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Mueang Sing Historical Park





Location: 43 km (27 mi) West of Kanchanaburi, Kanchanaburi Province

Found: 9th century

Info: TAT, Kanchanaburi

Tel. 0-3451-1200

Open: 8am- 4:30pm daily




Description of Mueang Sing Historical Park

Mueang Sing Historical Park or Prasat Muang Sing is an ancient city 43 km (27 mi) West of Kanchanaburi, Kanchanaburi Province in Thailand. It was constructed between 857 AD and 1157 AD then the Khmer Kingdom was still thriving. Prasat Muang Sing is a Khmer temple dating from the late twelfth century, early thirteenth century, built under the reign of Jayavarman VII, in the style of Bayon. It is the most westerly known Khmer temple to date.

The modern name means "sanctuary of the city of the lion", and this name is very probably the original one (an inscription on the Preah Khan stele in Angkor, which is still in place, mentions Srijayasimhaipura (city of the victorious lion) as one of the sites to which Jayavarman VII sent a statue of Jayabuddhamahanatha. The importance of Mueang Sing comes from its strategic position on the road to the Three Pagodas Pass that leads to Burma. It was certainly a garrison town to guard and protect the western border of the Khmer Empire, but it was also an important trading center.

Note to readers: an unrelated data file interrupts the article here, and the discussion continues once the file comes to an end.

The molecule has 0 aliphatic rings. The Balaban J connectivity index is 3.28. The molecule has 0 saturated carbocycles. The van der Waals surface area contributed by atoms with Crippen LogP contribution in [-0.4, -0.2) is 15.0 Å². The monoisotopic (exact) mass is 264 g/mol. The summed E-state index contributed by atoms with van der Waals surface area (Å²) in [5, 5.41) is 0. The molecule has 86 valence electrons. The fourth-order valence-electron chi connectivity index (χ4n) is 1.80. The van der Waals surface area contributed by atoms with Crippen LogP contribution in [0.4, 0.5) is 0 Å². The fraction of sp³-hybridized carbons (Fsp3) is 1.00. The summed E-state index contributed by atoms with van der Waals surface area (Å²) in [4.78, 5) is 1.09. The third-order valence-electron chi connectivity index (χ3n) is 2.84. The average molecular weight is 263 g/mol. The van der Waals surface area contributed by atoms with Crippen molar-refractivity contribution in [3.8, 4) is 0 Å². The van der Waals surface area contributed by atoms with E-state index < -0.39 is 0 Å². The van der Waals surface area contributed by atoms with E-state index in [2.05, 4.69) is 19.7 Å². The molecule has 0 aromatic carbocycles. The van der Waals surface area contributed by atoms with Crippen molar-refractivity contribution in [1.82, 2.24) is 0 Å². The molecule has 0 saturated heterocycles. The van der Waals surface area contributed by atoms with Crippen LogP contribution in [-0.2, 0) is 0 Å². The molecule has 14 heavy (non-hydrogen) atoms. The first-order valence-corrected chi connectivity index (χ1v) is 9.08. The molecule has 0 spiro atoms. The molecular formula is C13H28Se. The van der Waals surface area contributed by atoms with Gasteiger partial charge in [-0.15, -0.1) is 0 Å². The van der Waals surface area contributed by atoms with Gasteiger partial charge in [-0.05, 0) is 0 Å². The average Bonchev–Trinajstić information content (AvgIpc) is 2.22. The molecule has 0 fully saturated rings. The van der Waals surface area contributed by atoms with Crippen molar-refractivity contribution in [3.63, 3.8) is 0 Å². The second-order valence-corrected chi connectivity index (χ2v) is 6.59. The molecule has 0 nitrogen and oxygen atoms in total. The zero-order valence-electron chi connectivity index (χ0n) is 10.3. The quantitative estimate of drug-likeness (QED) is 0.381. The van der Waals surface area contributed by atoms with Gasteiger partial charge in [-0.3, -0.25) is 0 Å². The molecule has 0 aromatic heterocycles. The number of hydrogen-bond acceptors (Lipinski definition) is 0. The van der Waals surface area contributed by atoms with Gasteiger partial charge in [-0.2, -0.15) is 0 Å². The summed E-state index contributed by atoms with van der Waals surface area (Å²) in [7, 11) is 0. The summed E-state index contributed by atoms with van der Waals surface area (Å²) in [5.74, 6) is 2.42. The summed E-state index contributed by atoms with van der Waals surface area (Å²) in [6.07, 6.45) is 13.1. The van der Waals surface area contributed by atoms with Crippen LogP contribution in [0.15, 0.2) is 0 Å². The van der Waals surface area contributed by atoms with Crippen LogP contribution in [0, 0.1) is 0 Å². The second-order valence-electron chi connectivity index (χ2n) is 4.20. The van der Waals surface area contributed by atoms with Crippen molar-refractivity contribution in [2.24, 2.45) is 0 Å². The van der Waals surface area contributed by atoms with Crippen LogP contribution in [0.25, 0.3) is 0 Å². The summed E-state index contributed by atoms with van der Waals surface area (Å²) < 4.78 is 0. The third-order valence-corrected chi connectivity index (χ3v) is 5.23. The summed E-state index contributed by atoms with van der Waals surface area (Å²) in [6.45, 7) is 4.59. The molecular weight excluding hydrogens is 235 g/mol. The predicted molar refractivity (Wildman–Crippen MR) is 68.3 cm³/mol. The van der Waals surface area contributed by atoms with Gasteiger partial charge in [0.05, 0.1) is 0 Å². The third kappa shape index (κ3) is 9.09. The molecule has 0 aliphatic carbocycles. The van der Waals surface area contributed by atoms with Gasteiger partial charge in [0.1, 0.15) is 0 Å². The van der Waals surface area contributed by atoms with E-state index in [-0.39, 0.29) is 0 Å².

The sanctuary is at the center of a much larger city of Prasat Muang Sing, and all the ruins form a microcosm representative of the universe. The city limits are surrounded by a wall, measuring approximately 800 x 1400 meters. The shape is not quite rectangular, as the southern rampart runs along the bank of the Kwae Noi River. Inside this vast enclosure, is a series of 7 concentric moats and earthen ramparts on the north, east and west sides, representing the seas and mountains of the celestial empire. Inside is the sanctuary of Prasat Muang Sing itself, with an outer enclosure of 81 by 104 meters, which represents about one-tenth of the city. The central part consists of a rectangular gallery, interrupted at the four cardinal points by four gopuras.





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